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V 1.41
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911Research.WTC7.net site last updated:3/21/13
fair use notice

Background Attack Aftermath Evidence Misinformation Analysis Memorial

Thermite

Theories that Aluminothermic Materials Were Used to Destroy the Twin Towers

The idea that thermite or similar preparations were used exclusively or in combination with other methods to destroy the Twin Towers remained unexamined for several years after the attack, despite its merits.

Aluminothermic reactions are exothermic chemical reactions in which aluminum is oxidized while an oxide of another metal is reduced. Although high temperatures are required to initiate such reactions, they are easily self-sustaining once started due to the heat they generate. The most common example of an aluminothermic reaction is thermite, in which powdered aluminum reacts with an iron oxide. Because aluminum has a greater affinity for oxygen than iron, oxygen is transferred from the iron oxide to the aluminum, releasing a great deal of energy and leaving behind molten iron and aluminum oxide.

The spout of orange molten metal and rising white smoke emerging form the South Tower have the appearance of a thermite reaction.

Professor Steven Jones has noted that a number of features evident both before and after the falls of the Towers fit the theory that thermite was used. These include:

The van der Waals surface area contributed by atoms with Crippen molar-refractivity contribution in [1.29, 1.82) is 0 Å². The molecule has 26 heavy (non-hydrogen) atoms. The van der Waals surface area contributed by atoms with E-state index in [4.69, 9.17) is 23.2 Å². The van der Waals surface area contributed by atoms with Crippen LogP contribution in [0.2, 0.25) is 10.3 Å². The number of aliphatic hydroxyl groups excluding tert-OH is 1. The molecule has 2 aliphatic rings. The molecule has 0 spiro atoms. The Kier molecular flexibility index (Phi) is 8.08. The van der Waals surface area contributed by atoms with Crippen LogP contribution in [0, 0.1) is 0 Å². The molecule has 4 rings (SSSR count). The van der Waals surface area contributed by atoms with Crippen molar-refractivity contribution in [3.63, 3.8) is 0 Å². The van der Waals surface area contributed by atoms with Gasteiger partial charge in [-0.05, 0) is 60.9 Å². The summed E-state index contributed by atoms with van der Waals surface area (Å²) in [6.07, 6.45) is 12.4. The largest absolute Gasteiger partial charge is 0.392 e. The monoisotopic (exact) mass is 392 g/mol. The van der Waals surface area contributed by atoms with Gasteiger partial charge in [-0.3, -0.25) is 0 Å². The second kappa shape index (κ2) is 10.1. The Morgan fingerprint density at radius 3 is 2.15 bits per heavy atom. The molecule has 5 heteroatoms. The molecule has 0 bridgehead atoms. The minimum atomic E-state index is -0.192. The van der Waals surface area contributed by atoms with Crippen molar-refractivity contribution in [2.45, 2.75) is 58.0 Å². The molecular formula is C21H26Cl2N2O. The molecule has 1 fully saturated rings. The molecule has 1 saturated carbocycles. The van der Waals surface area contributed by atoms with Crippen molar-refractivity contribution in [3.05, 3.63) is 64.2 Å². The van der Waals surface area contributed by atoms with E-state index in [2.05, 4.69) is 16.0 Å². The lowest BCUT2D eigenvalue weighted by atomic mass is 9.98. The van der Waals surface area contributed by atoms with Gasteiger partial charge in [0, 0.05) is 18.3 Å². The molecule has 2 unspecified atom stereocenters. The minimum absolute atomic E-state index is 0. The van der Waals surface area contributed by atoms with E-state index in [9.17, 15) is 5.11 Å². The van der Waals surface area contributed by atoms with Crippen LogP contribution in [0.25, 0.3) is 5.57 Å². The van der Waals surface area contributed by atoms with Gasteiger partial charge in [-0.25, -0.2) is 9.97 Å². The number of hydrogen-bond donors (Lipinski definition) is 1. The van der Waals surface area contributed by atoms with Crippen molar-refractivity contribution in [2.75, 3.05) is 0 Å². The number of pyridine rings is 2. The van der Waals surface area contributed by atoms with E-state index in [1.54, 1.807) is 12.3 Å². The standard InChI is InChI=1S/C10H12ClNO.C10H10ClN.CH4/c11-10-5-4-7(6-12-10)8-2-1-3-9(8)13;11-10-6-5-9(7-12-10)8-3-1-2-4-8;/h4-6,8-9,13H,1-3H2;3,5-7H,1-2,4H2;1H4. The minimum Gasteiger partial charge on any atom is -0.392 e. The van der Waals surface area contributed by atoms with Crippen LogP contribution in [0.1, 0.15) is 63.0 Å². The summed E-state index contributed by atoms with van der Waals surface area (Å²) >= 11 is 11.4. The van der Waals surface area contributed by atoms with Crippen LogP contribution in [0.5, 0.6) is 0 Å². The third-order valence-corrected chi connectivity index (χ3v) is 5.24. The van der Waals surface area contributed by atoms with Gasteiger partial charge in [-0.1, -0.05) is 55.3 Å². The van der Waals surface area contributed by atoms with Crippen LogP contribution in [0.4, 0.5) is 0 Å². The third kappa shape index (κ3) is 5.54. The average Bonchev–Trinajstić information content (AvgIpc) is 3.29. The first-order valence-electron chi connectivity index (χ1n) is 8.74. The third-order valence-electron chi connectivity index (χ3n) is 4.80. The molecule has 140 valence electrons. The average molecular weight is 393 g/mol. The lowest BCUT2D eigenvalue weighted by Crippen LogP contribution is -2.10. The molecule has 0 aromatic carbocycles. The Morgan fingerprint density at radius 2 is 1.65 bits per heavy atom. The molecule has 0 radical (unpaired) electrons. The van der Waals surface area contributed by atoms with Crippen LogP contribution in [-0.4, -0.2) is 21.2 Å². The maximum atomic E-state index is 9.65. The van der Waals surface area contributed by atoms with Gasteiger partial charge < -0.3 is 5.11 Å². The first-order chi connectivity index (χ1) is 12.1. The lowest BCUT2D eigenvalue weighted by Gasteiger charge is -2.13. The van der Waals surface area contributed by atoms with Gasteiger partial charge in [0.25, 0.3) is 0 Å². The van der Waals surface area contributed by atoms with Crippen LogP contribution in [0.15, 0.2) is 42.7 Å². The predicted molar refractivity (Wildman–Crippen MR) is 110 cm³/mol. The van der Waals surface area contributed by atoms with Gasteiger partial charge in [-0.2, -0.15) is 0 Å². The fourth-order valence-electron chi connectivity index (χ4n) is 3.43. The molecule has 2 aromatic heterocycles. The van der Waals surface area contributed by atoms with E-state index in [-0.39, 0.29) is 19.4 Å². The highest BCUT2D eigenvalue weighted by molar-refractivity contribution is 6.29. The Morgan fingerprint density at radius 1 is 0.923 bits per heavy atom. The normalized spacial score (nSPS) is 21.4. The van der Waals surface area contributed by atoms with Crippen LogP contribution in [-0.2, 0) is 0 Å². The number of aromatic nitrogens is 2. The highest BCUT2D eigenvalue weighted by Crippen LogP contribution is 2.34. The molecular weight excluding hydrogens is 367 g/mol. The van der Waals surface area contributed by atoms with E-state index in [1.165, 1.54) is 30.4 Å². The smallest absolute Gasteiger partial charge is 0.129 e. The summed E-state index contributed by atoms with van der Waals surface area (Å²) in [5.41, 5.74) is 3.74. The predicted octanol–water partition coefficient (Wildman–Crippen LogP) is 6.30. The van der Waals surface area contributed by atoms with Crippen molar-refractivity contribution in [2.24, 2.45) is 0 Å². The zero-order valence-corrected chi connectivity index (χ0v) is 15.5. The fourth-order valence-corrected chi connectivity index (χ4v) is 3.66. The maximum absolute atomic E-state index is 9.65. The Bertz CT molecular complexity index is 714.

LINK

Thermite Variants

Basic thermite preparations can be modified and augmented in various ways to change their properties. The fineness of the aluminum powder determines the speed of the reaction. The use of ultra-fine aluminum powder gives the reaction an explosive quality, resulting in 'super-thermites'. The addition of sulfur in preparations called thermates enhances the ability of the reaction to cut through steel.

Findings reported in Appendix C of FEMA's World Trade Center Building Performance Study seem to fit the thermite theory remarkably well.

Evidence of a severe high temperature corrosion attack on the steel, including oxidation and sulfidation with subsequent intergranular melting, was readily visible in the near-surface microstructure. A liquid eutectic mixture containing primarily iron, oxygen, and sulfur formed during this hot corrosion attack on the steel.
...
The severe corrosion and subsequent erosion of Samples 1 and 2 are a very unusual event. No clear explanation for the source of the sulfur has been identified.

Because there are many possible types of pyrotechnics that exploit the energy-dense thermite reaction, the architects of the World Trade Center demolition might have relied entirely on such materials to attack the structures in several different ways, as is suggested by this hypothetical blasting scenario.


page last modified: 2013-03-20